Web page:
145 articles from WEDNESDAY 25.5.2022

Toward customizable timber, grown in a lab

Each year, the world loses about 10 million hectares of forest—an area about the size of Iceland—because of deforestation. At that rate, some scientists predict the world's forests could disappear in 100 to 200 years.

Diatoms are under threat of decline due to ocean acidification, study shows

While calcifying organisms like oysters and corals have difficulty forming their shells and skeletons in more acidic seawater, diatoms have been considered less susceptible to the effects of ocean acidification—a chemical change triggered by the uptake of carbon dioxide (CO2). The globally widespread tiny diatoms use silica, a compound of silicon, oxygen and hydrogen, as a building material for...

Highly efficient acousto-optic modulation using non-suspended thin-film lithium niobate-chalcogenide hybrid waveguides

Traditional acousto-optic (AO) devices based on bulk crystal materials have weak energy confinement abilities for both photons and phonons, leading to a low AO interaction strength. Compared with bulk materials, photonic integrated circuits (PICs) allow surface acoustic waves (SAWs) to be well confined within the thin film used to disturb the guided light waves, exhibiting a high energy overlap...

Researchers use CRISPR technology to modify starches in potatoes

Humble potatoes are a rich source not only of dietary carbohydrates for humans, but also of starches for numerous industrial applications. Texas A&M AgriLife scientists are learning how to alter the ratio of potatoes' two starch molecules—amylose and amylopectin—to increase both culinary and industrial applications.

Researchers use CRISPR technology to modify starches in potatoes

Humble potatoes are a rich source not only of dietary carbohydrates for humans, but also of starches for numerous industrial applications. Scientists are learning how to alter the ratio of potatoes' two starch molecules -- amylose and amylopectin -- to increase both culinary and industrial applications.

How mice choose the best escape route

Escaping imminent danger is essential for survival. Animals must learn a new environment fast enough for them to be able to choose the shortest route to safety. But how do they do this without ever having experienced threat in the new environment?

Addressing racial gaps in NIH grant funding

In 2020, a commentary published in Cell urged the National Institutes of Health (NIH) to address long-standing funding disparities between Black and white researchers. According to a 2011 study, Black applicants were 10 percentage points less likely to receive NIH funding than white applicants. A feature article in Chemical & Engineering News, an independent news outlet of the American Chemical...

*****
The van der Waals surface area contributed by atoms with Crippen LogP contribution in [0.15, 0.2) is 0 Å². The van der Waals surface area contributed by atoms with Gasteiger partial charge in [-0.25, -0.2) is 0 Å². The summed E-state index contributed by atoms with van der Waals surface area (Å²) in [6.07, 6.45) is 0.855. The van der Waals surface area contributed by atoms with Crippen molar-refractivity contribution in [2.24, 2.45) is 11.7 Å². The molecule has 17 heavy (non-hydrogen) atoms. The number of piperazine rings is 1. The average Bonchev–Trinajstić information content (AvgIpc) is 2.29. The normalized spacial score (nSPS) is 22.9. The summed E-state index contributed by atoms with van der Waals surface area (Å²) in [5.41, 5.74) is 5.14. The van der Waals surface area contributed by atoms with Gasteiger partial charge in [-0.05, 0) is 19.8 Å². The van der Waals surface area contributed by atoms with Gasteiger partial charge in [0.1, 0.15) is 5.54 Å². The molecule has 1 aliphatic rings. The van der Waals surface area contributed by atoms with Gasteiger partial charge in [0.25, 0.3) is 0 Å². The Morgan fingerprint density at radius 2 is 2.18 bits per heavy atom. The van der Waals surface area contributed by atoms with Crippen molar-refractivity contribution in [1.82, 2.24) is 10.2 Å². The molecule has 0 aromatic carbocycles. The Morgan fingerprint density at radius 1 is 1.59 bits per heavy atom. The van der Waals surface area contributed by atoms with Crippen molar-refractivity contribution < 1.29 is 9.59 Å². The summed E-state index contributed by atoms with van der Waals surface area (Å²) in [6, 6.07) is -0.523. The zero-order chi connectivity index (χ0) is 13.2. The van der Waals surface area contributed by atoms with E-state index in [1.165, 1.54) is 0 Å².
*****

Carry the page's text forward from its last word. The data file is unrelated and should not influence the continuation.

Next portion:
Review identifies gaps in our understanding of how machine learning can aid stock valuation

Over the past two decades, researchers have used big data and machine learning (ML) methods to provide insight relevant for equity valuation. Many of these studies either use or inform on accounting variables. In a paper published in KeAi's The Journal of Finance and Data Science, Doron Nissim, a Professor of Accounting at Columbia Business School in the U.S., has reviewed a selection of these...

Protein nanoparticle vaccine shows potential for broader, safe SARS-CoV-2 vaccines

A nanoparticle vaccine that combines two proteins that induce immune responses against severe acute respiratory syndrome coronavirus 2 (SARS-CoV-2), the virus that has caused the global pandemic, has the potential to be developed into broader and safe SARS-CoV-2 vaccines, according to researchers in the Institute for Biomedical Sciences at Georgia State University.

How the universe got its magnetic field

When we look out into space, all of the astrophysical objects that we see are embedded in magnetic fields. This is true not only in the neighborhood of stars and planets, but also in the deep space between galaxies and galactic clusters. These fields are weak—typically much weaker than those of a refrigerator magnet—but they are dynamically significant in the sense that they have profound...

Tiny robotic crab is smallest-ever remote-controlled walking robot

Engineers have developed the smallest-ever remote-controlled walking robot -- and it comes in the form of a tiny, adorable peekytoe crab. Just a half-millimeter wide, the tiny crabs can bend, twist, crawl, walk, turn and even jump. Although the research is exploratory at this point, the researchers believe their technology might bring the field closer to realizing micro-sized robots that can...

Cryogenic electron microscopy reveals drug targets against common fungus

Most people carry the fungus Candida albicans on their bodies without it causing many problems. However, a systemic infection with this fungus is dangerous and difficult to treat. Few antimicrobials are effective, and drug resistance is increasing. An international group of scientists, including Albert Guskov, associate professor at the University of Groningen, have used single-particle cryogenic...

Finding superconductivity in nickelates

The study of superconductivity is littered with disappointments, dead ends, and serendipitous discoveries, according to Antia Botana, professor of physics at Arizona State University.